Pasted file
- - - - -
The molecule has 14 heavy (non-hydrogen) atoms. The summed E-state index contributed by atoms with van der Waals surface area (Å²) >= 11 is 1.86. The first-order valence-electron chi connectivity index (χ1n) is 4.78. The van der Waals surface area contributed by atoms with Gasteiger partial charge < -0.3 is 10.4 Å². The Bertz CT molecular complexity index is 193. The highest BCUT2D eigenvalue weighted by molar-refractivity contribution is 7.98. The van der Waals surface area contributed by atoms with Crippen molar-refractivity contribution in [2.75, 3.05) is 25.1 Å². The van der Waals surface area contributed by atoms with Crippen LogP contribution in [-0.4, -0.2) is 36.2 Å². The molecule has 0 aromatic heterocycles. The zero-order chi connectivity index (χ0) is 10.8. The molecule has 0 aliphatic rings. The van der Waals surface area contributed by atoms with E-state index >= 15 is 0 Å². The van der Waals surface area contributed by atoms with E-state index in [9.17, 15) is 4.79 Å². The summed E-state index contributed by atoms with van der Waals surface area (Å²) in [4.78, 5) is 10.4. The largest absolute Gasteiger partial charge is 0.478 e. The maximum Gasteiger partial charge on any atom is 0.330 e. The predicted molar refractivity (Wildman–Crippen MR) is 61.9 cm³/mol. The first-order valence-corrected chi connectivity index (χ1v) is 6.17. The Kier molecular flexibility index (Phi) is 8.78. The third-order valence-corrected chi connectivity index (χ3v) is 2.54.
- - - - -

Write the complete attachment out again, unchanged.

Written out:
The molecule has 14 heavy (non-hydrogen) atoms. The summed E-state index contributed by atoms with van der Waals surface area (Å²) >= 11 is 1.86. The first-order valence-electron chi connectivity index (χ1n) is 4.78. The van der Waals surface area contributed by atoms with Gasteiger partial charge < -0.3 is 10.4 Å². The Bertz CT molecular complexity index is 193. The highest BCUT2D eigenvalue weighted by molar-refractivity contribution is 7.98. The van der Waals surface area contributed by atoms with Crippen molar-refractivity contribution in [2.75, 3.05) is 25.1 Å². The van der Waals surface area contributed by atoms with Crippen LogP contribution in [-0.4, -0.2) is 36.2 Å². The molecule has 0 aromatic heterocycles. The zero-order chi connectivity index (χ0) is 10.8. The molecule has 0 aliphatic rings. The van der Waals surface area contributed by atoms with E-state index >= 15 is 0 Å². The van der Waals surface area contributed by atoms with E-state index in [9.17, 15) is 4.79 Å². The summed E-state index contributed by atoms with van der Waals surface area (Å²) in [4.78, 5) is 10.4. The largest absolute Gasteiger partial charge is 0.478 e. The maximum Gasteiger partial charge on any atom is 0.330 e. The predicted molar refractivity (Wildman–Crippen MR) is 61.9 cm³/mol. The first-order valence-corrected chi connectivity index (χ1v) is 6.17. The Kier molecular flexibility index (Phi) is 8.78. The third-order valence-corrected chi connectivity index (χ3v) is 2.54.